Rodney McGruder: The One Bright Spot for the Miami Heat

Guard Rodney McGruder could prove to be yet another steal for the Miami Heat from what has been so far a depleted season for the team.  Injuries from here to there have done nothing but hindered Miami’s progress.  Dwyane Wade and the Chicago Bulls decimated the fatigued Heat not too long ago, who were missing Justise Winslow, Dion Waiters, and Josh Richardson.  Waiters and Winslow still have not seen the floor.  Replacing those minutes, for the time being, has been McGruder.


Rodney McGruder was an absolute stud this past year in his run with the Sioux Fall Skyforce, the Miami Heat’s D-League affiliate team.  The 6-5, 205 lb guard averaged 15.8 points, 5.3 rebounds, 2.3 assists and 1.4 steals.  He also shot a commendable 51.3% from the field and 38.4% from three-point range.  To top it off, he was instrumental in helping the Skyforce not only notch an NBA D-League record of 40 total wins (McGruder appeared in 48 games and started in 44 of them), the team was also able to win its first NBA D-League championship (the FIRST in franchise history).

Skyforce head coach Dan Craig once told the Palm Beach Post,

“I think Rodney McGruder is the most underrated player in the D-League…He’s been the rock of this team.  He’s been Mr. Consistent.  The players know it, the staff knows it, we know when he gets out on the court, we know what he brings every night.  I believe he’s an NBA player.”

It’s difficult to imagine that a guy who came out of Kansas State as First-team All-Big 12 in 2013, averaged 15 points and 1.3 steals a game went undrafted in the 2013 NBA Draft.  He signed with the Oklahoma City Thunder in September of that year but was waived shortly afterward.  He bounced around Hungary and transitioned back into the NBA.  He had a short stint with the Boston Celtics and then fell to the D-League where he played for the Maine Red Claws.  He then was waived by Maine in March of 2015 and picked up by the Sioux Falls Skyforce where he stayed for two seasons and brought a title to that franchise.  Now he’s an NBA Starter with the Miami Heat.

Miami Heat coach Erik Spoelstra had high praises of him.  Spoelstra told the Miami Herald,

“You don’t necessarily see his impact from a box score.  He does a lot of little things.”

Spoelstra even went on to say he has Winslow-like qualities.

In his debut for the Miami Heat in the Orlando Summer League, he shot 53% percent from the field and 43% from deep.  While doing this he documented 10 points a game while averaged 1.25 steals.

McGruder is a good shooter, impactful defender and is sneaky athletic.  He has a knack for disrupting passing lanes.  He also demonstrated in his tenure with the Skyforce that he can grab the board and run the fast break.  He has the potential to turn into a capable guard in this league.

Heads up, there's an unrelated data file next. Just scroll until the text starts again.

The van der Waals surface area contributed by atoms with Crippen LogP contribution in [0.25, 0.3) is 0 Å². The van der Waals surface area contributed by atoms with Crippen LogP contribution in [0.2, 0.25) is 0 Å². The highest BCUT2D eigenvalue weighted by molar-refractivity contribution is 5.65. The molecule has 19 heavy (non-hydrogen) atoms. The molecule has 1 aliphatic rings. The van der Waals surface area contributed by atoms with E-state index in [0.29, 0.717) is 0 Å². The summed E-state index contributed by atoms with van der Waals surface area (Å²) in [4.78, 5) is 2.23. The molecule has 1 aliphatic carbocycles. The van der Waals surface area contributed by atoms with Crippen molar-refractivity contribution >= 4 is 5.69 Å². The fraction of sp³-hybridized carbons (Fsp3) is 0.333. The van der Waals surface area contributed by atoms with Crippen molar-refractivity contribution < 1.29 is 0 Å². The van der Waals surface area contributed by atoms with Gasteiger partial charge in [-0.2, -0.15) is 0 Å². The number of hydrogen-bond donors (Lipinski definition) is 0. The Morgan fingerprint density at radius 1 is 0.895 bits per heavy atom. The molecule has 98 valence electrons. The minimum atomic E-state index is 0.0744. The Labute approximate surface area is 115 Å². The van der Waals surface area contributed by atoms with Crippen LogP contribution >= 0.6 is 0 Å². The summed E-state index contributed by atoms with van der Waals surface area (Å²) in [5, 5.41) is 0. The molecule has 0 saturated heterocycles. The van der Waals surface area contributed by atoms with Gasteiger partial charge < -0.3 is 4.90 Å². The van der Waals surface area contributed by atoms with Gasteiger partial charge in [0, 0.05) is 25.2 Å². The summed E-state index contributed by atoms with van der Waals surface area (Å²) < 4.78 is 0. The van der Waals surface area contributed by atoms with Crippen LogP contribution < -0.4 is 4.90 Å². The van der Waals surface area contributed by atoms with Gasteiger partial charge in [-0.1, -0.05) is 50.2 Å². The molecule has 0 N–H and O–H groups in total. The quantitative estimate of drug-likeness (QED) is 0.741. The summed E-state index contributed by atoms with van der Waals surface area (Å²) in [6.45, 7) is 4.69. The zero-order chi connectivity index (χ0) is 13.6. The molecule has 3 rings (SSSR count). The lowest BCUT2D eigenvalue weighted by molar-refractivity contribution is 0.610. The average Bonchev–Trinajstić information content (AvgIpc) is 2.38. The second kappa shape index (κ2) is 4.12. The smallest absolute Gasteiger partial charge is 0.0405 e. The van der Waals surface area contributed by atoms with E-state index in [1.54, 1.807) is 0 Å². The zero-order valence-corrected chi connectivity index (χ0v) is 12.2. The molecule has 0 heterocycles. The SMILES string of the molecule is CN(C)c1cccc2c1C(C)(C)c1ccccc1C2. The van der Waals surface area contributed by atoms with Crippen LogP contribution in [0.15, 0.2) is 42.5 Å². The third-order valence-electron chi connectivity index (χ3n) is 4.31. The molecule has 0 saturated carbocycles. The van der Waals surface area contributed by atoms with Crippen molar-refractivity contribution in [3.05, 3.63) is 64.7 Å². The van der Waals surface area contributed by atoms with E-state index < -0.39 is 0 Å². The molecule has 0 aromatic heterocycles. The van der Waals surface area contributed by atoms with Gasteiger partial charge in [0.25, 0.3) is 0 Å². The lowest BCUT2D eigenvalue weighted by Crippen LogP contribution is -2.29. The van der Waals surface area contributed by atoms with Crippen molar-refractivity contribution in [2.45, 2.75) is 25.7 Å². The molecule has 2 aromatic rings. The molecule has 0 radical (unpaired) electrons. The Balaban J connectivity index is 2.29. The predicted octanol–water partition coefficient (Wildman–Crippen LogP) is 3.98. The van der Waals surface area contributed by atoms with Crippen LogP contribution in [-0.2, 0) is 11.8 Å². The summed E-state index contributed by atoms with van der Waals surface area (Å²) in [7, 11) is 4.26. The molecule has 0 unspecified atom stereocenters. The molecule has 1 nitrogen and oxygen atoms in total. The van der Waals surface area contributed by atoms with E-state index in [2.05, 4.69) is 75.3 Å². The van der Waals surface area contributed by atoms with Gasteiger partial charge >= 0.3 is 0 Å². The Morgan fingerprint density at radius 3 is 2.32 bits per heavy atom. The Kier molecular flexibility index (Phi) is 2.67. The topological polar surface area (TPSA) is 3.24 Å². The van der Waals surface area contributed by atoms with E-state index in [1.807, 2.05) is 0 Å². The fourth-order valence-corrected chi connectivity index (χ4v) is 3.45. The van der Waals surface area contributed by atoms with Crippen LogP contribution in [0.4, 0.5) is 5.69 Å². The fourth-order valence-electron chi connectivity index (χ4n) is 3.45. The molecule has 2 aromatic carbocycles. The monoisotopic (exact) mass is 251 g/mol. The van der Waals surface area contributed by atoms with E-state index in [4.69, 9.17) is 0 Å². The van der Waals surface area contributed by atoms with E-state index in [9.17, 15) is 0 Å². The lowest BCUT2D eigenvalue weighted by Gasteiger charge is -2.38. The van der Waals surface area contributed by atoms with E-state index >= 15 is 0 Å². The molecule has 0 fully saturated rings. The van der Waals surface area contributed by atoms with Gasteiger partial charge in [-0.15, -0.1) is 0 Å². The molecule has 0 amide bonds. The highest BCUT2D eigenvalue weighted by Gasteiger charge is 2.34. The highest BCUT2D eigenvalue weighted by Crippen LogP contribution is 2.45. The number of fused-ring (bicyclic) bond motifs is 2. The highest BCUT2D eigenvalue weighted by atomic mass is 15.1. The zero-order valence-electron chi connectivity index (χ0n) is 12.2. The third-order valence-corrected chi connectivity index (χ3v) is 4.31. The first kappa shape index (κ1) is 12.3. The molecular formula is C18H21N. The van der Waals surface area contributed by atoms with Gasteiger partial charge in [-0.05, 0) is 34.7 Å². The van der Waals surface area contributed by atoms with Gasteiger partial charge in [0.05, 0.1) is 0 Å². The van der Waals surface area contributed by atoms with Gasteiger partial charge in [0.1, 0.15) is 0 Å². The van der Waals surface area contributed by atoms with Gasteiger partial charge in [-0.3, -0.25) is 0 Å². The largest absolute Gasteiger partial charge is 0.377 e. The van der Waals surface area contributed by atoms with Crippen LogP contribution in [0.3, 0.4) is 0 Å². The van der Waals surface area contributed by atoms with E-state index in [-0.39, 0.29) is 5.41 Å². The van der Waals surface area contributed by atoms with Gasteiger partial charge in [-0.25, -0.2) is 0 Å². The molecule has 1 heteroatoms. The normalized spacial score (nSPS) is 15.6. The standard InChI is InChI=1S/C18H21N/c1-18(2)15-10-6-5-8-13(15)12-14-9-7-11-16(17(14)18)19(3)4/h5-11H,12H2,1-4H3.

In his first few games as a Starter for the Miami Heat, he’s averaged 7 points, 4.8 rebounds, and 1 steal.  However, even these are not astounding numbers, he’s averaged 33 total minutes for the past 10 games.  This means he is heavily used in the lineup.  Those minutes are equal to the team leaders in Goran Dragic and the NBA’s leading rebounder (14 rebounds per game) in Hassan Whiteside.  With a few years of development, Miami can definitely reap the benefits of believing in McGruder.

McGruder isn’t the first hopeful Miami has selected out of Kansas State.  Remember who else Miami put all their eggs into back in 2008?  That’s right, Michael Beasley was taken by Miami as the second overall pick in the 2008 NBA Draft.  Who could blame the Heat?  If you watched Beasley at K-State, he looked poised to become one of the top left-handed players in NBA history. He was supposed to be up there with Chris Mullin, Chris Bosh, or even Jed Jacobhson.  He just never lived up to the hype.  I’m not saying he wasn’t good, but he never became what the Heat expected him to be.  You wonder if he had some words of advice for the 25-year-old McGruder, who just happened to play on the same AAU team as Beasley back in Washington DC.

I miss the good ol’ days where Miami announcer’s  Eric Reid and Tony Fiorentino used to say “Beasley too easy” every time Beasley scored.  Now I’m hopeful to hearing more catchphrases for Rodney McGruder’s play.



  • AWESOME PIECE OF WORK! This author engages and enlightens— writing style has quite a journalistic flair.


  • Awesome story! Will request that Joshua Skype or FaceTime my Newspaper Writing class next semester. My students need to hear from successful student journalists.


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